Paying for college can be tough. With tuition costs rivaling mortgages in some areas, it can be a significant expense. All options should be carefully considered, and it starts with informing your child of your plans and intentions. Will you help them pay for college, or will they need to take out a loan? Let’s take a look at why you should be honest with your kids about the process.
Teach Kids About College Early
The earlier you start talking to your kids about college, the more they can research and learn about what the process of paying for tuition will look like for them. When asked, 62% of teens believe their parents are paying for their entire college education. However, currently only 35% of parents can afford to pay for college. This statistic reveals a significant disconnect in communication between parents and their children when it comes to setting proper expectations. Practice having these conversations early, and ensure you are being transparent about intentions.
Make Sure You Are Upfront
Don’t make promises you can’t keep. If you cannot afford tuition, tell your child outright and without confusion. Once the facts are on the table, you can work together with your teen to make a plan. Help your child research university options to see exactly how much tuition will cost over the course of a degree program, and work to figure out how much the family will pitch in, if at all, and how much needs to come from financial assistance.
Explore Options for Scholarships
Don’t forget to look for scholarship opportunities; they are everywhere. While some of the larger ones may have hundreds and even thousands of applicants, there may be smaller scholarships available locally. Every dollar counts towards your child’s education fund. Research as many options as possible and work together to fill out the necessary paperwork.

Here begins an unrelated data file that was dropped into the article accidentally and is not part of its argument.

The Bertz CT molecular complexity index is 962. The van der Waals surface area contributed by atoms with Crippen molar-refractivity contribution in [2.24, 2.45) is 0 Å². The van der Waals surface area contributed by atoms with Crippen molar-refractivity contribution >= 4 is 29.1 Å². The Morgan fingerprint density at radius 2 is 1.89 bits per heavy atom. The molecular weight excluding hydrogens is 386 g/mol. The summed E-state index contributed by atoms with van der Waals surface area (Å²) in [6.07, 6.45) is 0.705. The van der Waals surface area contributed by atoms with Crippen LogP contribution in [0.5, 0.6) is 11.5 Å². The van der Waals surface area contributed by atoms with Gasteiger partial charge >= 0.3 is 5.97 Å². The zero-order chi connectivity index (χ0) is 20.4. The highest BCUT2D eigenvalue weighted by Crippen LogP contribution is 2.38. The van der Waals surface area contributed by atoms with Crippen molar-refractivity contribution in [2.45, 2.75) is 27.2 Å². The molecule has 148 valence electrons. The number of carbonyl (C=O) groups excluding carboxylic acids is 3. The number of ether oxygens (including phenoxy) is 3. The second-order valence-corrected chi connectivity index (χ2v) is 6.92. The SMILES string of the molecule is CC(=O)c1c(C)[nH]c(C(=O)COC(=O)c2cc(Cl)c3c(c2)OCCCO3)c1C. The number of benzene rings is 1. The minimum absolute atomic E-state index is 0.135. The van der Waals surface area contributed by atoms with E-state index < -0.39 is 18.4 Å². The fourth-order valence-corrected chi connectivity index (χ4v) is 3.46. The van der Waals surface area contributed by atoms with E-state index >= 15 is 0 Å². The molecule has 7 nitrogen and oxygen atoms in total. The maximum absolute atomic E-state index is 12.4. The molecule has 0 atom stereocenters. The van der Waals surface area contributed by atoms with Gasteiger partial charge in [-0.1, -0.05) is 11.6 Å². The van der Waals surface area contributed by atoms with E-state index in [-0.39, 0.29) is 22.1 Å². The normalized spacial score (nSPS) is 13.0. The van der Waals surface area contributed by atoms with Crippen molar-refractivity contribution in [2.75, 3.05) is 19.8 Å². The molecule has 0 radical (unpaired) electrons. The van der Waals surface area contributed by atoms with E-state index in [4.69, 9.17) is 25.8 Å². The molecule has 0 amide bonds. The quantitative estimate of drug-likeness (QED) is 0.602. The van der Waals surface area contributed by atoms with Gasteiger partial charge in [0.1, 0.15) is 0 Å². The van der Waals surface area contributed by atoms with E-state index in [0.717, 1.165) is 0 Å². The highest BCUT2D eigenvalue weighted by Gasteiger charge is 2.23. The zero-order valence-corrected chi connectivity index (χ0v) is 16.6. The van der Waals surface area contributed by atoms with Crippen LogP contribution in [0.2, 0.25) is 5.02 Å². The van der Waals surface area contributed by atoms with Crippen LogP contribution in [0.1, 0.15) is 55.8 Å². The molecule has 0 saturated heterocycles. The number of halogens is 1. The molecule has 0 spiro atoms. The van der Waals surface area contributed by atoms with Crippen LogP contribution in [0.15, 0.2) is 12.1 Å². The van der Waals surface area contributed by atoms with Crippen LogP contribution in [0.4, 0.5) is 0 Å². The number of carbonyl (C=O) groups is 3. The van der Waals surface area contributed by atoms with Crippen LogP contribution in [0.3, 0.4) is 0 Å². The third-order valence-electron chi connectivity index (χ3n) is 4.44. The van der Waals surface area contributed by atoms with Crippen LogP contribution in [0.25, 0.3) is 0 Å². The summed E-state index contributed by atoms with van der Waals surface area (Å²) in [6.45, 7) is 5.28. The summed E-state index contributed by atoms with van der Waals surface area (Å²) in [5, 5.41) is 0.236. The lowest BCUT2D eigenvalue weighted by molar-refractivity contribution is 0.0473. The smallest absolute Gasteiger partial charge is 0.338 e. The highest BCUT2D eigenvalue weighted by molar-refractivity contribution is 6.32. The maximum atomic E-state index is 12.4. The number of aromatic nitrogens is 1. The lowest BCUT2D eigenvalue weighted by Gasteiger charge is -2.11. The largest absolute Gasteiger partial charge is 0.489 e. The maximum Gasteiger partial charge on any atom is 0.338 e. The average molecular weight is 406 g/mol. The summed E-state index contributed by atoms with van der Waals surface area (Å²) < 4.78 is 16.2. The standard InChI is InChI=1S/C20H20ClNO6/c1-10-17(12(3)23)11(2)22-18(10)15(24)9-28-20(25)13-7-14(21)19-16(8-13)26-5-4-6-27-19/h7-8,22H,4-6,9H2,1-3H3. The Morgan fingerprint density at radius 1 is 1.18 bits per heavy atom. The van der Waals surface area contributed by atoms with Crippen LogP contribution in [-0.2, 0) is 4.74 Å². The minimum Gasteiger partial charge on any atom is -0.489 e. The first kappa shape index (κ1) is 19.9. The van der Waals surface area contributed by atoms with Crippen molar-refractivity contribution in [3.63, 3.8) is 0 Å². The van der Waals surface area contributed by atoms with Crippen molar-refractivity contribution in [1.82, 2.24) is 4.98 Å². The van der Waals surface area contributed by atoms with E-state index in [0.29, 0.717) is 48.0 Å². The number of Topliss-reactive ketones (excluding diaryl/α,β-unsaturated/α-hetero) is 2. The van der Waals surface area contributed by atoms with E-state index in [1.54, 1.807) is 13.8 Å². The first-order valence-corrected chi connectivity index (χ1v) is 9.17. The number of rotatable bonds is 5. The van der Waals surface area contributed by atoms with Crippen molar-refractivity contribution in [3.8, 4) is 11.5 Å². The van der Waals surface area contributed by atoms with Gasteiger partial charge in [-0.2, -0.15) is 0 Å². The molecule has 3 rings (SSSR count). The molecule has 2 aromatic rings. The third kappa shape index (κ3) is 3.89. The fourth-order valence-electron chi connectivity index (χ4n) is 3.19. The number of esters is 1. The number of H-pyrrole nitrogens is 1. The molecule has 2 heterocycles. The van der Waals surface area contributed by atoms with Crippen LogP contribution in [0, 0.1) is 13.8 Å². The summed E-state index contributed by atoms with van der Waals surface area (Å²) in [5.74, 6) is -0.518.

Don’t Make Them Anxious
Talking about large sums of money and future plans can sometimes make teens anxious. This shouldn’t be an exercise in panic, however. Instead, let it be an opportunity to give them real-life experience, and a chance to work together as adults. Give them all the facts they need to make an informed decision and talk them through any anxious feelings. Again, starting early can also help alleviate anxious feelings. With ample time to prepare, the task will be more manageable and will allow them time to consider all the options.
Ask What Their Plans Are
Remember, this is not a one-sided conversation. Your child should understand that this huge amount of money is going towards their future. As part of the discussion, you may ask your child what ideas they have for securing tuition costs. Whether it be through saving their salary from a part-time job or applying for extra scholarships, by engaging with their own ideas, you will empower them to take ownership of their future in the process.
By starting the conversation early, you are working to prepare your child for the harsh reality of paying for college. Give them time to be part of the process by saving money and applying for scholarships. Figure out how much money they need for the type of education they are working towards and make a solid plan everyone can follow. Working together is the key to finding a way to invest in your child’s future without breaking the bank.